Today we’re going to discuss the workup needed when presented with asymptomatic microscopic hematuria. Let’s discuss the history, physical exam, and labs that need to be ordered.
Most children who present with microscopic hematuria will have a benign etiology. But, who needs to be worked up and who doesn’t?
Microscopic hematuria is defined as the presence of more than five RBCs per high-power field. Microscopic hematuria may be discovered as an incidental finding on a urinalysis.
False-negative results can occur in the presence of high urinary concentration of ascorbic acid. False-positive results may occur with alkaline urine.
(Hgb check before UA can lead to blood in urine during a physical exam)
After positive dipstick you want to send the urine for analysis. The absence of RBCs and RBC casts despite a positive dipstick test suggests hemoglobinuria or myoglobinuria.
Lets assume it’s still positive. After sending the urine for analysis and having a positive result, the next step is to figure out if this is a glomerular cause or non glomerular cause. Red cell casts are pathognomonic for glomerular disease. Dysmorphic RBC and protein in the urine also point to a glomerular cause.
The absence of these findings doesn’t prove anything one way or the other.
Always make sure to retest the urine. 75% will resolve after repeat testing. 63% of those which didn’t resolve will resolve after 6 months of repeat testing.
For those that don’t resolve, this is termed persistent hematuria – hematuria present after 6 months.
If the patient is asymptomatic – then you may continue to retest. The most common causes of persistent microscopic hematuria include glomerulopathies, hypercalciuria, and nutcracker syndrome.
Nutcracker syndrome: left renal vein compression between the aorta and proximal superior mesenteric artery. This may also be associated with left flank pain.
Typically you can just observe these children and repeat the UA so long as the patient is asymptomatic, there’s nothing in the history, and the physical exam is normal. Things that would prompt a workup include hypertension, proteinuria, or gross hematuria.
Vigorous exercise can lead to hematuria.
Other things that would prompt a diagnosis are (pulled from Medscape)…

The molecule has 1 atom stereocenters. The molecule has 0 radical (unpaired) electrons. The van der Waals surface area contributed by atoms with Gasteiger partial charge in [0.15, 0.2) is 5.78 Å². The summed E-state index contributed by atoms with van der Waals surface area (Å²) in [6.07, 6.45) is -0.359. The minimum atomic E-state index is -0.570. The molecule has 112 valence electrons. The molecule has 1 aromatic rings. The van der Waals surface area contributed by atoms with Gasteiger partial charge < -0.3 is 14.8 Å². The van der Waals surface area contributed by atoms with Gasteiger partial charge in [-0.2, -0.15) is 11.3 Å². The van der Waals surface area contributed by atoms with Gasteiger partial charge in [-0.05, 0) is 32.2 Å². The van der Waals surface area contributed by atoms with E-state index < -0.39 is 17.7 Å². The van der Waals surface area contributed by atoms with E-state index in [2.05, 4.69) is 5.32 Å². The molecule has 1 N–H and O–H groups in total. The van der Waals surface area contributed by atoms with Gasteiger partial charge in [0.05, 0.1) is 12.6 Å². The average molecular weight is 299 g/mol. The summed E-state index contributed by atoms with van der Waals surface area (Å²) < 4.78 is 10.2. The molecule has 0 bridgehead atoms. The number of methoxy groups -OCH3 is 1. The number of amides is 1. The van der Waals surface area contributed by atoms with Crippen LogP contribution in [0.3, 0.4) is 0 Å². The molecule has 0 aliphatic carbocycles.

•Fever, abdominal pain, dysuria, frequency, and recent enuresis in older children may point to UTI.
•Recent trauma to the abdomen may be indicative of hydronephrosis
•Early-morning periorbital puffiness, weight gain, oliguria, dark-colored urine, and edema or hypertension suggest a glomerular cause
•Hematuria due to glomerular causes is painless
•Recent throat or skin infection may suggest postinfectious glomerulonephritis
•Joint pains, skin rashes, and prolonged fever in adolescents suggest a collagen vascular disorder
•Anemia cannot be accounted for by hematuria alone; in a patient with hematuria and pallor, other conditions should be considered
•Skin rashes and arthritis can occur in Henoch-Schönlein purpura and systemic lupus erythematosus
•Information regarding exercise, menstruation, recent bladder catheterization, intake of certain drugs or toxic substances, or passage of a calculus may also assist in the differential diagnosis
•A family history that is suggestive of Alport syndrome, collagen vascular diseases, urolithiasis, or polycystic kidney disease is important
The physical examination should look for edema and recent weight gain, skin examination (purpura), direct visualization of the genitals looking for penile urethral meatal erosion or female introitus pathology, and evaluation for abdominal discomfort or masses (Wilms’ tumor).
Let’s say the exam is negative and the history is negative. Send out for a culture to rule out UTI. If positive, treat with antibiotics
If negative and asymptomatic, continue to recheck the urine every 3-6 months. If hematuria persists for a year, then a more thorough workup should be done.
The next step is to to rule out hypercalciuria and order a renal ultrasound to rule out stones, tumor, and possible nutcracker syndrome (this requires a doppler ultrasound). Remember, CT scan is not the initial test of choice in children when evaluating stones because of the radiation.
Other labs that can be ordered include serum creatinine, complete blood count, C3, C4, serum albumin, and ANA. But, I would honestly refer these patients to a nephrologist.
There you have it!